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Managing an Alzheimer’s or Dementia Patient: Are You the One who is Angry?

Managing an Alzheimer’s or Dementia Patient: Are You the One who is Angry?

A common emotional reaction to stressful situations is anger.  Some research theorizes that anger can increase the risk of heart disease.  Dr. J.E. Williams directed an influential 5 year study on this finding by researching approximately 13,000 men and woman with no prior history of heart disease.  Researchers found a significantly higher rate of heart attacks among the participants who exhibited an angry disposition.  Among the participants with normal blood pressure, the high-anger subjects experienced almost three times as many coronary events as the low-anger subjects.  

Anger is an element of a personality type.  In the 1950’s, a theory called Type A personality behavior was identified by a pair of cardiologists named Friedman and Rosenman.  The Type A personality was purported to include several elements, three of them being:

  1. A strong competitive orientation
  2. Impatience and time urgency
  3. Anger and hostility

I entertain this subject in an effort to help all of us Type A personalities who are caregivers.  When dealing with an angry patient or loved one with Alzheimer’s disease or dementia, it may be difficult not to mimic that aggression and respond in anger based on our personality orientation.  It goes without saying, but we don’t want an anger response to increase our risk of heart disease or to affect our relationship with our loved one.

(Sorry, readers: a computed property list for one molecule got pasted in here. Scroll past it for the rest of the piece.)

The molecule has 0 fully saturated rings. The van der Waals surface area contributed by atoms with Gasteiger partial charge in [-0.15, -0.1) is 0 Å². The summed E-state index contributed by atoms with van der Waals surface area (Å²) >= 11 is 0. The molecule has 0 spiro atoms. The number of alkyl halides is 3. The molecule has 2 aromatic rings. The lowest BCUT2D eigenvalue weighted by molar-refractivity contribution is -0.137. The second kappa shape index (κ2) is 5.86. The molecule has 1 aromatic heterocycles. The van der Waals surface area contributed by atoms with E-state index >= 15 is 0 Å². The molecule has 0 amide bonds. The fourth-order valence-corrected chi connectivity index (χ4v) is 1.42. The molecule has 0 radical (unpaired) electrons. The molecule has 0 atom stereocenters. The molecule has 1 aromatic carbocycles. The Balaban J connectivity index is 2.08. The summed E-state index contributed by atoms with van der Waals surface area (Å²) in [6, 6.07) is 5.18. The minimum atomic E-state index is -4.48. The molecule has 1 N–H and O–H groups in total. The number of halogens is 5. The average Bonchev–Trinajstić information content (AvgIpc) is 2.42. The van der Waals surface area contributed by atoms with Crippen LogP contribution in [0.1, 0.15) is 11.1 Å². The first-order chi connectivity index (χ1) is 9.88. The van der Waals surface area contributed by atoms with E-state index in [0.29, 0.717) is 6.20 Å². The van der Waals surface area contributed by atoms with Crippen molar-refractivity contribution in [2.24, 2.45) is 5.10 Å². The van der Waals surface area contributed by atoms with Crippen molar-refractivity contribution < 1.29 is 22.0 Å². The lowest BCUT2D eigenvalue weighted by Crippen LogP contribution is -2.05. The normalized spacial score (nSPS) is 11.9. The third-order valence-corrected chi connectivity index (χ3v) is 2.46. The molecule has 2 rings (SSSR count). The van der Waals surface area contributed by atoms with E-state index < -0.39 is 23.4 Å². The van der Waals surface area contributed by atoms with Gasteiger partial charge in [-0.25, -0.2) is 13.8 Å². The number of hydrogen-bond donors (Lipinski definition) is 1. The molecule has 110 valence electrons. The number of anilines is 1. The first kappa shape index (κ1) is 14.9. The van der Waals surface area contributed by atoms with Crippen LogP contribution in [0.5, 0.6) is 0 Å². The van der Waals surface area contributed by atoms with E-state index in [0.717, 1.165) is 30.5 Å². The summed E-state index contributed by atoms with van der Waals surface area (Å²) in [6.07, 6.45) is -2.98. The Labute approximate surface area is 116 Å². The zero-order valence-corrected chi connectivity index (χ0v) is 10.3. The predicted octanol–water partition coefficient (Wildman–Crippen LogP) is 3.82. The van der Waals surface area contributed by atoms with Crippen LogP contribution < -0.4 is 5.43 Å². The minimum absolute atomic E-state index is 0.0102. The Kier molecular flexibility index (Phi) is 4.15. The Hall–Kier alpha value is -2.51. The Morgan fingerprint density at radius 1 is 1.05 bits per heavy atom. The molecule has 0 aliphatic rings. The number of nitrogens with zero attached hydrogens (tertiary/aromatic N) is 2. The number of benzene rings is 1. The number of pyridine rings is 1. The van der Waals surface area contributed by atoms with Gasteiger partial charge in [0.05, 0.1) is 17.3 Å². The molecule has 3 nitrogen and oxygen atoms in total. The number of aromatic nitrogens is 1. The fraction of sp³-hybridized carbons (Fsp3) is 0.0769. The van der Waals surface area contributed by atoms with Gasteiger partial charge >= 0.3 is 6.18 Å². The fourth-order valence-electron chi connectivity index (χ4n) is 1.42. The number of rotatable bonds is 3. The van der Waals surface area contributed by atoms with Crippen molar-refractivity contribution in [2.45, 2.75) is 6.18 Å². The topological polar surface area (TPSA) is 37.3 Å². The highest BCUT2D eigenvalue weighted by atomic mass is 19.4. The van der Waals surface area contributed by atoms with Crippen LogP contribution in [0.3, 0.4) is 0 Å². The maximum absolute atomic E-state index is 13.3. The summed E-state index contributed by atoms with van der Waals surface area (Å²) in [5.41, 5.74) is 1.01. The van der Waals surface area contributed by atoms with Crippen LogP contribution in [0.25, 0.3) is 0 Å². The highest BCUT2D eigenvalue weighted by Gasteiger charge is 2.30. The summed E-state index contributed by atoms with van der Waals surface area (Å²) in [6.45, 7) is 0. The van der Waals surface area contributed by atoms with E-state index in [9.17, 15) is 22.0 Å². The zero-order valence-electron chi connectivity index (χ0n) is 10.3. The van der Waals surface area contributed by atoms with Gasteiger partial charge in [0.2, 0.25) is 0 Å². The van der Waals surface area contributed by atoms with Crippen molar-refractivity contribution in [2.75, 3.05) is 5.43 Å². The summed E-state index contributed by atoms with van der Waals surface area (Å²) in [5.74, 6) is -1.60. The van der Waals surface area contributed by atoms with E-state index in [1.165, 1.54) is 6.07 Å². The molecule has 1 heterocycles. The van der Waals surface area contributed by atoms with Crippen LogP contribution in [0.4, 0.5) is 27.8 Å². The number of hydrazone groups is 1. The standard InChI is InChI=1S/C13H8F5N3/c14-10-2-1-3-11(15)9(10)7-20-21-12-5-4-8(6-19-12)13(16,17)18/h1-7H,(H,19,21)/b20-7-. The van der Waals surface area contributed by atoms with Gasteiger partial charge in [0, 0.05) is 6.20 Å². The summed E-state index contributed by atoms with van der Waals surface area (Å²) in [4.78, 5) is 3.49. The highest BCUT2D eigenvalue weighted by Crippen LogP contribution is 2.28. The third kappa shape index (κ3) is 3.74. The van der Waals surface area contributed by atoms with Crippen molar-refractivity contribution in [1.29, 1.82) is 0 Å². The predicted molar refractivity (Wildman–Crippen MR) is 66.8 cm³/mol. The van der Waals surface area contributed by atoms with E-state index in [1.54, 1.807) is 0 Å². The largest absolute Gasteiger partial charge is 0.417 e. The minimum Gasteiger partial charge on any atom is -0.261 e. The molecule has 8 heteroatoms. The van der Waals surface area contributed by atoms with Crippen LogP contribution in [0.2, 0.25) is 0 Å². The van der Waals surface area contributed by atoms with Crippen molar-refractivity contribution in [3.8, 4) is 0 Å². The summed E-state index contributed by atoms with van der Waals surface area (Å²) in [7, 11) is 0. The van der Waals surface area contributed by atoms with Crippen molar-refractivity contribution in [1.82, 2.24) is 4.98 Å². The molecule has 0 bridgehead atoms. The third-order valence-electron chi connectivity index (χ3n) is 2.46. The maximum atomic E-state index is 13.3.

Here are a few ideas from the Alzheimer’s Association that may help us prevent an incident because of course, an ounce of prevention is worth a pound of cure!

  • Environmental factors and poor communication may cause aggressive behavior
  • Over-stimulation from loud noises
  • Over active environment or physical clutter
  • Being surrounded by unfamiliar people
  • Instructions that are complex and difficult to understand  
  • Asking too many questions or making too many statements at once
  • Exhibiting your own stress or irritability from failing to communicate well

Solutions:  

  • Try to identify the immediate cause of the anger.  What happened right before the reaction that may have triggered the aggression?
  • Rule out pain.  A person with dementia or Alzheimer’s who is not feeling well can act aggressively due to pain.
  • Focus on feelings and not facts.  Don’t try and take the upper hand by focusing on the details of what happened but look for the feelings behind the actions.
  • Try not to mimic their anger.  Speak in slow soft tones and don’t allow your frustration to show.
  • Limit distractions and try a relaxing activity to soothe the patient.
  • Decrease the level of danger by stepping back and taking a deep breath. Avoid using restraint or force.
  • Lastly, and very important. Share your experience with others.  Seek out other caregiver, care providers, or support groups to learn what strategies have worked  for them and to help you reduce your anger response in coping with your Alzheimer’s or Dementia patient.
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